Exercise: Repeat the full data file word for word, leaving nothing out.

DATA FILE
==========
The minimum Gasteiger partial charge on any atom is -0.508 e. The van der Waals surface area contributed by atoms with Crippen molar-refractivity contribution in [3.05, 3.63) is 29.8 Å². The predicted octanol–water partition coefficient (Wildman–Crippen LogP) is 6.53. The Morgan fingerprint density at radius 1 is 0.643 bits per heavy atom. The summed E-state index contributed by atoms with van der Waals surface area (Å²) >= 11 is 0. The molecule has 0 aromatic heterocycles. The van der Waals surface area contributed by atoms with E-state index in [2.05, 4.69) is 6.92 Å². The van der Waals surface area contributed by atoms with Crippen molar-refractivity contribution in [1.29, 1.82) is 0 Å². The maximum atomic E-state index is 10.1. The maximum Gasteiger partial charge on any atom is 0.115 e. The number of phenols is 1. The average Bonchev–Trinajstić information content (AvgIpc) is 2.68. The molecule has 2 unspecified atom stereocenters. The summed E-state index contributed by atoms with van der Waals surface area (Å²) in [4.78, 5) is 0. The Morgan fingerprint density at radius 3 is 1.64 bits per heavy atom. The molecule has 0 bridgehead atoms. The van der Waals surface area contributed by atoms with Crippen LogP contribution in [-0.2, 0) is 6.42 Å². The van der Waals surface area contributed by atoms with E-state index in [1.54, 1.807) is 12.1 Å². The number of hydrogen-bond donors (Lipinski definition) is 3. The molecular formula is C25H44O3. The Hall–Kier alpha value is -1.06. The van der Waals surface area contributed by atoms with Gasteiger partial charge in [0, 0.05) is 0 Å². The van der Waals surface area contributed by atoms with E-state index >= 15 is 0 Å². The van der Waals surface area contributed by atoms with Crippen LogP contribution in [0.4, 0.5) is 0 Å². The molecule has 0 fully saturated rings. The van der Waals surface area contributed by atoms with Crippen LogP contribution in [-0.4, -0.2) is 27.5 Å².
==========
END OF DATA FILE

The minimum Gasteiger partial charge on any atom is -0.508 e. The van der Waals surface area contributed by atoms with Crippen molar-refractivity contribution in [3.05, 3.63) is 29.8 Å². The predicted octanol–water partition coefficient (Wildman–Crippen LogP) is 6.53. The Morgan fingerprint density at radius 1 is 0.643 bits per heavy atom. The summed E-state index contributed by atoms with van der Waals surface area (Å²) >= 11 is 0. The molecule has 0 aromatic heterocycles. The van der Waals surface area contributed by atoms with E-state index in [2.05, 4.69) is 6.92 Å². The van der Waals surface area contributed by atoms with Crippen molar-refractivity contribution in [1.29, 1.82) is 0 Å². The maximum atomic E-state index is 10.1. The maximum Gasteiger partial charge on any atom is 0.115 e. The number of phenols is 1. The average Bonchev–Trinajstić information content (AvgIpc) is 2.68. The molecule has 2 unspecified atom stereocenters. The summed E-state index contributed by atoms with van der Waals surface area (Å²) in [4.78, 5) is 0. The Morgan fingerprint density at radius 3 is 1.64 bits per heavy atom. The molecule has 0 bridgehead atoms. The van der Waals surface area contributed by atoms with Crippen LogP contribution in [-0.2, 0) is 6.42 Å². The van der Waals surface area contributed by atoms with E-state index in [1.54, 1.807) is 12.1 Å². The number of hydrogen-bond donors (Lipinski definition) is 3. The molecular formula is C25H44O3. The Hall–Kier alpha value is -1.06. The van der Waals surface area contributed by atoms with Gasteiger partial charge in [0, 0.05) is 0 Å². The van der Waals surface area contributed by atoms with E-state index >= 15 is 0 Å². The van der Waals surface area contributed by atoms with Crippen LogP contribution in [0.4, 0.5) is 0 Å². The molecule has 0 fully saturated rings. The van der Waals surface area contributed by atoms with Crippen LogP contribution in [-0.4, -0.2) is 27.5 Å².